There are no guarantees in life, unfortunately. But with a luxury cruise, where the ships are smaller and the prices are higher, your expectations for service should be high and on the same level that you'd find at a luxury hotel chain such as the Four Seasons.
At the very least, you can expect the crew to know your name by the end of the cruise, to accommodate your preferred dining arrangements, to help you book shore excursions and plan your time in port, and to make sure everything in your cabin or suite is to your specifications.
As the best service is anticipatory rather than reactive, you might find that waiters on a luxury ship will go the extra mile to remember your favorite cocktail or latte, carry your food-laden plate at the buffet, escort you to your table at the main dining room or that pool attendants make sure that you have water and sun lotion on a hot day at the pool deck.
Speak up! On a luxury cruise line, the crew will do their best to personalize your cruise so you're having the best vacation you can. But they can't guess. If you have food allergies or a special occasion coming up while you're onboard, let the line know ahead of time -- and then follow up with the hotel director or executive chef once you board. If you have certain needs from your room steward, such as a particular type of pillow or garments for pressing, you should make those known as well. It's your cruise, don't be shy. And finally, if you end up having favorite bartenders, it's considered good manners to get to know their names and where they are from.
The hotel director is the most important person to meet, once you board. He or she serves as the ship's general manager and can help you get the answers you need. In terms of dining, the names to know are the restaurant manager, who is in charge of overseeing not only the main dining room, but specialty restaurants; the maitre'd, who can take care of seating requests; and the executive chef, who can help with dietary restrictions or special meal requests. Shore excursion managers and concierges can help you straighten out your time onshore. And finally, the cruise director and his or her staff are the point people for activities and events onboard.
(While the captain obviously has an important job, it's unlikely that he or she can help you with problems.)
On most luxury cruise lines, your butler or room steward will assist you in putting together a cocktail party. You can send out invitations on your personalized stationery, and order fresh flowers or decorations and a cake, if it's a special occasion. Your room steward or butler can also help you choose canapes for your guests, as well as work with you to have your wet bar set up. During the party, they will be there to serve the food, and also do all the clean-up for you once you leave. (Sounds a lot better than doing it at home, right?)
For special outings or dinners in port, the shore excursion concierge can make reservations and provide a private vehicle for a tour or a trip to the restaurant. They can even work with the restaurant to help come up with a menu within your budget.
The maitre d' is responsible for booking tables and arranging times.
Yes. In most cases, luxury cruise lines will work with you to develop a special menu, as long as you give them a few days' notice.
All luxury lines have a sommelier. He or she knows the ship's wine cellar inside and out, and can even work with you to purchase a particular bottle in port, if the ship doesn't carry it. Keep in mind that the sommelier can sometimes be overwhelmed by requests at peak dining hours; if wine is a passion for you, it's best to make an individual appointment to make your needs known.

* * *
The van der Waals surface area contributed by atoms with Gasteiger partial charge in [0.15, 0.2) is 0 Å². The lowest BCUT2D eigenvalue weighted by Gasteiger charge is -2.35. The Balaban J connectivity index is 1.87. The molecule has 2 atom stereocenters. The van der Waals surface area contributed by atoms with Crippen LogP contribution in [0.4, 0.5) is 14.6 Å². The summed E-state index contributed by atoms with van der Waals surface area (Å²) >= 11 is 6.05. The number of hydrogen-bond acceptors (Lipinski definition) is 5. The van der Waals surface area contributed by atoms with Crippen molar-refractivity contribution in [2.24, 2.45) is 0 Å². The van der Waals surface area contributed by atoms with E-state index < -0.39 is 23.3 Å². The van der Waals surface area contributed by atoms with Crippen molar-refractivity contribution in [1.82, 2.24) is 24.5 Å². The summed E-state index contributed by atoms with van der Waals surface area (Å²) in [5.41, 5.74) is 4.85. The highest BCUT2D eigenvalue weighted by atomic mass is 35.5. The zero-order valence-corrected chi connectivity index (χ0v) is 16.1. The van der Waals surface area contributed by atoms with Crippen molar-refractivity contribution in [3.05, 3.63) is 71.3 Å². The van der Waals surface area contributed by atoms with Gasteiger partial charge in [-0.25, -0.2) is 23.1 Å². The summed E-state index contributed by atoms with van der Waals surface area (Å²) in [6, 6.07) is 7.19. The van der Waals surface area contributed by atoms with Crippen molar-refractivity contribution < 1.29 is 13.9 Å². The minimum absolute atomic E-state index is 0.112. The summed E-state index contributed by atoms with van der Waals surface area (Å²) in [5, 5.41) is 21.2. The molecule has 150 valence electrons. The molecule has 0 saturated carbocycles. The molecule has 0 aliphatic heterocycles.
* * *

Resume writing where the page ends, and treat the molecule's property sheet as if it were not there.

As on all cruises, you can expect your cabin to be serviced at least twice a day: after breakfast and while you're at dinner (for the nightly turndown service). But what we've noticed on luxury cruise lines is that room stewards are visible almost all day, darting into cabins after you've left to straighten things up. Want your stateroom tidied after a mid-afternoon nap? Leave a door tag requesting service and it will be done before you dress for dinner.
On a luxury cruise ship, room stewards will take on the regular duties that you'd find on all cruises, such as keeping your suite spotless, replacing your towels, linens and luxury bath products, taking care of your laundry and making sure your mini-bar is kept full. But they will also go one step further by providing shoe shine services, getting your dress or suit pressed, bringing you a daily newspaper and afternoon canapes, even drawing a bath (on Seabourn).
All luxury cruise lines boast complimentary room service, available 24/7. In addition, Silversea, Regent, Seabourn, Windstar and Crystal all allow you to order dinner from the main dining room, in a course-by-course format. (Crystal allows you to order from the specialty restaurants as well.)
In that scenario, your waiter will set up a dining table in your room and deliver each course when you are ready for it; you will also be able to order a bottle of wine from the complimentary list (or from a more extensive wine list, if you're looking for something special).
You can get the same set-up on your balcony if you wish.
Many passengers do slip extra tips to stewards and waiters who have provided excellent service, but it's by no means required. If you feel your service went above and beyond, make sure you get that person's name and tell their supervisor that they did a good job, either in person or through the survey that's given to you at the end of your cruise. Passenger comments and feedback are taken seriously.
The What to Expect on a Luxury Cruise series is a resource guide, written by Cruise Critic editors and contributors, where we answer the most common questions about cruise ship life on the most upscale vessels -- including dining, cabins and suites, service and onboard activities.
Updated September 14, 2017